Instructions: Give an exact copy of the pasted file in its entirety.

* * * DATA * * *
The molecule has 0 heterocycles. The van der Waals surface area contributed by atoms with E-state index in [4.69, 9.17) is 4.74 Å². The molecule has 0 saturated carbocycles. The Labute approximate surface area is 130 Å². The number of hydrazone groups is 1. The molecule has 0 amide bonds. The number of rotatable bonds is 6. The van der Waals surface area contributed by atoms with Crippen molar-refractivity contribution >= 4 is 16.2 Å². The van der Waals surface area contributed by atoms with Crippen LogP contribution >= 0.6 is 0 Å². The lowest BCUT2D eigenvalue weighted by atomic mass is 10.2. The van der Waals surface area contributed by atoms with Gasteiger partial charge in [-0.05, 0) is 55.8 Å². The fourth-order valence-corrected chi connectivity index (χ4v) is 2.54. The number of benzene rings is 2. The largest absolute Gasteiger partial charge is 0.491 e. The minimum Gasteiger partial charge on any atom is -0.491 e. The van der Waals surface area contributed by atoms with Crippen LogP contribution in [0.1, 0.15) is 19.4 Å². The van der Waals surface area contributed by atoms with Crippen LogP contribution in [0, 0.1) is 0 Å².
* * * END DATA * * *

The molecule has 0 heterocycles. The van der Waals surface area contributed by atoms with E-state index in [4.69, 9.17) is 4.74 Å². The molecule has 0 saturated carbocycles. The Labute approximate surface area is 130 Å². The number of hydrazone groups is 1. The molecule has 0 amide bonds. The number of rotatable bonds is 6. The van der Waals surface area contributed by atoms with Crippen molar-refractivity contribution >= 4 is 16.2 Å². The van der Waals surface area contributed by atoms with Crippen LogP contribution >= 0.6 is 0 Å². The lowest BCUT2D eigenvalue weighted by atomic mass is 10.2. The van der Waals surface area contributed by atoms with Gasteiger partial charge in [-0.05, 0) is 55.8 Å². The fourth-order valence-corrected chi connectivity index (χ4v) is 2.54. The number of benzene rings is 2. The largest absolute Gasteiger partial charge is 0.491 e. The minimum Gasteiger partial charge on any atom is -0.491 e. The van der Waals surface area contributed by atoms with Crippen LogP contribution in [0.1, 0.15) is 19.4 Å². The van der Waals surface area contributed by atoms with Crippen LogP contribution in [0, 0.1) is 0 Å².